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WESBREW

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I’ve updated my progress with pics to my above link. The latest question is pumping mash from the mlt to the kettle. (If I’m going to do a true 2 vessel, pump from mlt to kettle) I have valves at the bottom of both vessels. I think I remember reading that it’s not good to limit flow into pump. Do any of you think I need to add another port to the kettle for a valve to limit flow after pump? Or can that slow flow from mlt fill from the bottom valve in the kettle
 

ba-brewer

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when I click on your link it seems to take me to my account, I tried logging out of amazon and then it wants me to log in.

You are right you should not limit the input to the pump, there should be a valve on the output of pump for flow control.
 

ba-brewer

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Can see your pictures now. A flow drawing of your setup ideas might be helpful.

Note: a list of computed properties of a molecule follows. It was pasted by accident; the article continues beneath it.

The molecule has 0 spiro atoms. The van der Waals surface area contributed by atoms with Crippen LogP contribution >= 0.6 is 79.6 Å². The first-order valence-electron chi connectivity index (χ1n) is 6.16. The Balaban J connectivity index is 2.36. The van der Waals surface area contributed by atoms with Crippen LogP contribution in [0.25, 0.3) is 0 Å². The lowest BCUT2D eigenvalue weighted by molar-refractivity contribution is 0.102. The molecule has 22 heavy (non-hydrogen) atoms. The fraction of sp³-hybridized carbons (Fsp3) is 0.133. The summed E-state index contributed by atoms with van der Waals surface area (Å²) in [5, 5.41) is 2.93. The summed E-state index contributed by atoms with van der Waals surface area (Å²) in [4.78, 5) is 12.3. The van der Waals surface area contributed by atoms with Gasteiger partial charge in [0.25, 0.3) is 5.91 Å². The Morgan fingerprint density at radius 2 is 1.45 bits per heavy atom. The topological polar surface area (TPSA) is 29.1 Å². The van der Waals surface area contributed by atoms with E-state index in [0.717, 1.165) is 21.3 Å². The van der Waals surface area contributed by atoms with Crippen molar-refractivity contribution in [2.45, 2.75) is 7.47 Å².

Not sure you really need another port on your boil kettle unless you want a more solid connection. You could just put the hose into the kettle. I do think You do need a valve on the output of the pump. It looks like you have a valve going into the mash tun maybe you could put that on the end of the hose that comes from the pump or just on the pump itself.


After rereading your approach it is sort like how I brewed on propane but I did not use a pump. I had a cooler, one kettle and one burner, and would sparge into buckets until sparge water in boil kettle was done then would move wort to boil kettle.
 
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WESBREW